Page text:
Chronic endometriosis is a condition where endometrial tissue grows outside the uterus, causing inflammation and intense pelvic pain, particularly during menstruation or intercourse. Symptoms may include chronic fatigue, abdominal bloating, nausea, or discomfort during urination or bowel movements.

In some cases, endometriosis can also hinder or prevent embryo implantation and, therefore, pregnancy.

What is chronic endometriosis, and why does it occur?

Endometriosis is a hormonally dependent condition. Although not directly caused by hormones, its severity increases due to the presence of estrogen. It is a heterogeneous disease with three recognized phenotypes:

  • Superficial peritoneal endometriosis: The mildest form, with superficial lesions appearing on the peritoneum.
  • Ovarian endometriosis: Cystic masses develop from the growth of ectopic endometrial tissue within the ovary.
  • Deep endometriosis: The most severe type, where endometrial tissue infiltrates more than 5 mm of the peritoneal surface and may reach the muscularis of certain pelvic organs (bladder, intestine, and ureters). This tissue can also be found in extragenital areas, such as the pleura, abdomen, or umbilical region.

Causes of endometriosis include:

  • Retrograde menstruation. Menstrual blood (which contains endometrial cells) flows backward through the fallopian tubes and reaches the pelvic cavity instead of exiting through the uterine cervix and vagina. In this way, some cells may be deposited outside the uterine cavity and develop there.
  • Cellular metaplasia. It is a process by which some cells located outside the uterus transform into cells similar to those of the endometrium and begin to grow.
  • Proliferation of precursor cells. These cells can give rise to the disease and then spread through the blood and lymphatic vessels.
  • Implantation of surgical scars. After surgical interventions such as hysterectomies or cesarean sections, endometrial cells can adhere to a surgical incision.
  • Immune system disorders that prevent the body from recognizing and eliminating the endometrial tissue that grows outside the uterus.

Chronic endometriosis: Symptoms

Symptoms can manifest from menarche (first menstruation) to menopause, significantly impacting a woman’s quality of life. One common symptom is chronic pelvic pain, which tends to intensify during the estrogen-dominant phase of the menstrual cycle or during intercourse. Occasionally, this intense pain may be confused with pelvic inflammatory disease (PID).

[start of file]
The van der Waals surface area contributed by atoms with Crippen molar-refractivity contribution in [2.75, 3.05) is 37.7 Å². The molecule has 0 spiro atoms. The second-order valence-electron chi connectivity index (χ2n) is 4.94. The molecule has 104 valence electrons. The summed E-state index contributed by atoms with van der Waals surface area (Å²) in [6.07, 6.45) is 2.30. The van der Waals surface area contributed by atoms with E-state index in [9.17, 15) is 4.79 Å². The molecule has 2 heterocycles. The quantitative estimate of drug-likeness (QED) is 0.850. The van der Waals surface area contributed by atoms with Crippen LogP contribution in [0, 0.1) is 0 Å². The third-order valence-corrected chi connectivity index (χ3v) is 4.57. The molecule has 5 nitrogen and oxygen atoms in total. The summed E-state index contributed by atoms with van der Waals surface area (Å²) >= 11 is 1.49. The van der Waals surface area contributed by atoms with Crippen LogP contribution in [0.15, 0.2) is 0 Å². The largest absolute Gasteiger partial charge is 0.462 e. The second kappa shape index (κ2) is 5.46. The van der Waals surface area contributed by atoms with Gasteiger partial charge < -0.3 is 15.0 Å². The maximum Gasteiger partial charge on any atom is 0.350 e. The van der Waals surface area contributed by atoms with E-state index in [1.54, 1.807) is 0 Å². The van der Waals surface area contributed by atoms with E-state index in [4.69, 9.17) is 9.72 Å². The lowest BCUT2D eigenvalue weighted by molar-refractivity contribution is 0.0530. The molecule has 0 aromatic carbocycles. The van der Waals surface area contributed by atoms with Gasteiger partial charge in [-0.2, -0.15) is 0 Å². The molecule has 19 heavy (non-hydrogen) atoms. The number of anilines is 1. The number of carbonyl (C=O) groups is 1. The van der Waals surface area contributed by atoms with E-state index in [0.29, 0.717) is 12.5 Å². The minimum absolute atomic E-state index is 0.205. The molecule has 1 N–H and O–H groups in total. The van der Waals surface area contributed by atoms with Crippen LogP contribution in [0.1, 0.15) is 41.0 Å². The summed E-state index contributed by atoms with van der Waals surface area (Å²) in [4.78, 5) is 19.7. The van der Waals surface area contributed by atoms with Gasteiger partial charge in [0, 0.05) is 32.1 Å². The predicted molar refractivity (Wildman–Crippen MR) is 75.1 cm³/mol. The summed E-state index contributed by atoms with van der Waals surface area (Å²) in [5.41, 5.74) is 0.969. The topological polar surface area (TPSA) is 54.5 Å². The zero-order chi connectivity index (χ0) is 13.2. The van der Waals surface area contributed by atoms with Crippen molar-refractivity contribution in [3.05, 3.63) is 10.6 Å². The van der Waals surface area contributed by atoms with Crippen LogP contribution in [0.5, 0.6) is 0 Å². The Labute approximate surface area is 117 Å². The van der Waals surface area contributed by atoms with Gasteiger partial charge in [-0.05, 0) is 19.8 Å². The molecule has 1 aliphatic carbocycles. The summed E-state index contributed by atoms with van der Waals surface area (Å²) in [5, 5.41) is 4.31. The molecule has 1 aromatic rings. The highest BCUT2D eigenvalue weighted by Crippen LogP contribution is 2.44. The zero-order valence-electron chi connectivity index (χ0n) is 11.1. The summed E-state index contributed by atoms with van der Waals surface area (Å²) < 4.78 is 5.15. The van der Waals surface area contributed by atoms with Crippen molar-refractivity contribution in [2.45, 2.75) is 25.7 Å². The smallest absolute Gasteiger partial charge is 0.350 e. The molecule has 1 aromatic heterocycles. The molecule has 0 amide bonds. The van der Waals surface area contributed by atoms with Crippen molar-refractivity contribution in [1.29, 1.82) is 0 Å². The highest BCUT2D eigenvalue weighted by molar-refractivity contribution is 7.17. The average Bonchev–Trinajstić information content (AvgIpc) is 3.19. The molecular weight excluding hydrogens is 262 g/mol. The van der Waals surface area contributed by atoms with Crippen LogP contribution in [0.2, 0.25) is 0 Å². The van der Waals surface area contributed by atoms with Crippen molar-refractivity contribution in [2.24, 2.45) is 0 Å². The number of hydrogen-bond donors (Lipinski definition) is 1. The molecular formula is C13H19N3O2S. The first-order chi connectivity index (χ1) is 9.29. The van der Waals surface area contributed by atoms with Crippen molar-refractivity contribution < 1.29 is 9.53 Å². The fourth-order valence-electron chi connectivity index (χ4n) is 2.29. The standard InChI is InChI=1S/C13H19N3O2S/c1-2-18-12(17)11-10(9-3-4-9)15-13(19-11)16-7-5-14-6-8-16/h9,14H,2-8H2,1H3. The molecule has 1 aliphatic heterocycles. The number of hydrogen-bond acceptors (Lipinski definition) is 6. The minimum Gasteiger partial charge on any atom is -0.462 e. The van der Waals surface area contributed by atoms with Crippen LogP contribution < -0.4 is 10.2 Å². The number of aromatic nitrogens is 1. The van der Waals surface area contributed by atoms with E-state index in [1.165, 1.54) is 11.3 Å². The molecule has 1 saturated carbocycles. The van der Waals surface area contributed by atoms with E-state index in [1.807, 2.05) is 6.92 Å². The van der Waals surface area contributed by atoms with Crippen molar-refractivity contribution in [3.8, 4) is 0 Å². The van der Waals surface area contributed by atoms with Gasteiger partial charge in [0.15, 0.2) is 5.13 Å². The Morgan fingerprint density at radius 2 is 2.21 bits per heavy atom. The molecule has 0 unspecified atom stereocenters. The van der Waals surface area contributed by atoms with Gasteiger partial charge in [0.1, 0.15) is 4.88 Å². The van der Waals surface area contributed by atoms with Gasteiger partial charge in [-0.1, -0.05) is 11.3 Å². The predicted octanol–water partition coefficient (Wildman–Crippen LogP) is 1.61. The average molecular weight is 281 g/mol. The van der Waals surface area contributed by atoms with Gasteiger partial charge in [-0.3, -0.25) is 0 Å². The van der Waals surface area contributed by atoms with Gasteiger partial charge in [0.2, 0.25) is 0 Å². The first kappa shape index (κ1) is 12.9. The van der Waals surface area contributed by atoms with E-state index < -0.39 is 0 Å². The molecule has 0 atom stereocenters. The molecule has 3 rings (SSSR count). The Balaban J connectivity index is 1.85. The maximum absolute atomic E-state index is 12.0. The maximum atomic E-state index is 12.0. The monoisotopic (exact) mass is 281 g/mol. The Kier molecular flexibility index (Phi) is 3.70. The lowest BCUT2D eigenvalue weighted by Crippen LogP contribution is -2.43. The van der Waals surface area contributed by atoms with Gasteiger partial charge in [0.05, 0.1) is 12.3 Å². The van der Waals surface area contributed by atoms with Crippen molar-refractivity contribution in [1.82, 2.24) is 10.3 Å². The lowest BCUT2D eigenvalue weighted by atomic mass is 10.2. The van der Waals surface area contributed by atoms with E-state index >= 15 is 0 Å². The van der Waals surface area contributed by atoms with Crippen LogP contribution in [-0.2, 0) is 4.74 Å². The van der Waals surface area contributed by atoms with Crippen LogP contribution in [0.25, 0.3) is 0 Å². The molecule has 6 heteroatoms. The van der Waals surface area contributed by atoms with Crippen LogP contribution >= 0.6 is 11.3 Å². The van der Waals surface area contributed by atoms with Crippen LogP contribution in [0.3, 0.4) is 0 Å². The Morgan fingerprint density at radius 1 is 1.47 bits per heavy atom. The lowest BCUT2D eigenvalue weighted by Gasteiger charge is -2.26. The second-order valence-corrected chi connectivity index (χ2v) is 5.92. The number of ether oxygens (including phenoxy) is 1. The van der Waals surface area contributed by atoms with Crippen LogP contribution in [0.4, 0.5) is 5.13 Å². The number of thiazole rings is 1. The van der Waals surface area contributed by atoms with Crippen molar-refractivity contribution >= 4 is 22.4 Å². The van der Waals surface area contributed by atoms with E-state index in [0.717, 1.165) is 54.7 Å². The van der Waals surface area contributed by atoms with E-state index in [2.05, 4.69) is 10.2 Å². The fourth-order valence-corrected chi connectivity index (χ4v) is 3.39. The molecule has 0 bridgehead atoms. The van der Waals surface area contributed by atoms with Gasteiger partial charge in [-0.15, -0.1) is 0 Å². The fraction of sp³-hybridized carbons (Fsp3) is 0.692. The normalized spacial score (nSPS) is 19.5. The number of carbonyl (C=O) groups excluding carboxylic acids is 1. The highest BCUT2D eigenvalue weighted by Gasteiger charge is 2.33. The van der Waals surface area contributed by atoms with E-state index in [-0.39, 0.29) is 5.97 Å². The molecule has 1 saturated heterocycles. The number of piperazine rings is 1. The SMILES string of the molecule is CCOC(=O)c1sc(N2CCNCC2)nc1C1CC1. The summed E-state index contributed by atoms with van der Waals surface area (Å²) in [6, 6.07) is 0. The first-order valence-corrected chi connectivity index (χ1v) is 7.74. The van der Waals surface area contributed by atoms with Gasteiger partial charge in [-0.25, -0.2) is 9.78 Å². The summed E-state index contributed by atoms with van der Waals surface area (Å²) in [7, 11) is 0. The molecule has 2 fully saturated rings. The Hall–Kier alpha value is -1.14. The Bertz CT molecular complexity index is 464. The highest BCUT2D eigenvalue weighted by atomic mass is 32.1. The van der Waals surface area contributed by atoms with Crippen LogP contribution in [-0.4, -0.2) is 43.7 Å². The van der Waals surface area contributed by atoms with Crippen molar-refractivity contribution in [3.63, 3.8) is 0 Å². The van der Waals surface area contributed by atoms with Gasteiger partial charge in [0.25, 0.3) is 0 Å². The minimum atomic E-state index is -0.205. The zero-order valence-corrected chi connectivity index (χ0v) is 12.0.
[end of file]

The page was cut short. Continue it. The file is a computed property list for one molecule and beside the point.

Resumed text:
Chronic endometriosis has other severe symptoms, such as adenomyosis. Adenomyosis occurs when endometrial tissue shifts and develops in the muscular wall of the uterus, thickening, breaking down, and causing bleeding throughout the menstrual cycle (both during and between menstruations). Adenomyosis can also lead to an enlarged uterus and painful heavy menstrual bleeding.

Additionally, chronic endometriosis can alter ovarian functionality (endometrial adhesions destroy healthy tissue) and affect ovarian reserve or obstruct fallopian tubes, hindering fertilization.

How does chronic endometriosis affect embryo implantation?

Chronic endometriosis can, to a lesser extent, hinder embryo implantation. Studies suggest that up to 30% of patients with implantation failures are diagnosed with endometriosis. Many of them struggle to synthesize the endometrial ligament, and their levels of integrins (cellular adhesion molecules for implantation) are often very low. Furthermore, endometrial lesions (also known as endometriomas) can release toxic substances affecting both the egg and sperm, compromising fertilization, implantation, and embryo development.

Are there risk factors for this disease?

According to the World Health Organization (WHO), endometriosis affects approximately 190 million women and girls of reproductive age worldwide (almost two million in Spain), accounting for almost 10% of this population group. It is currently considered a leading cause of infertility in women, depending on its severity and affected areas.

Some risk factors for endometriosis include

  • Family history (genetic predisposition)
  • Early menarche
  • Late menopause
  • Short menstrual cycles (27 days or less)
  • Long menstruations (7 days or more)
  • Very high estrogen levels
  • Low body mass index (BMI)
  • Reproductive system disorders
  • Medical conditions that hinder normal blood flow during menstruation.

Approach to chronic endometriosis infertility treatments

To date, there is no known way to prevent chronic endometriosis. However, studying the disease further, early diagnosis, and treatment can slow or halt its natural progression and reduce symptoms.

Nonsteroidal anti-inflammatory drugs and analgesics such as ibuprofen and naproxen help control pain and inflammation. Gonadotropin-releasing hormone analogs and some contraceptives (birth control pills, vaginal rings, patches, etc.) can also reduce some symptoms.

When endometriosis causes infertility and, depending on its severity, surgery may be recommended to remove lesions, adhesions, and scar tissues.

In patients with endometriosis and implantation failures, in vitro fertilization (IVF) may be recommended, with special attention to endometrial preparation.

Moreover, both eggs and embryos from patients with severe chronic endometriosis often have poorer morphology, making egg donation one of the best alternatives for achieving pregnancy.

The success of IVF in women with chronic endometriosis depends on the extent and severity of the disease, age, and the proposed technique.

At Equipo Juana Crespo, we analyze each case individually and create tailored treatments for each patient. Feel free to request information without obligation!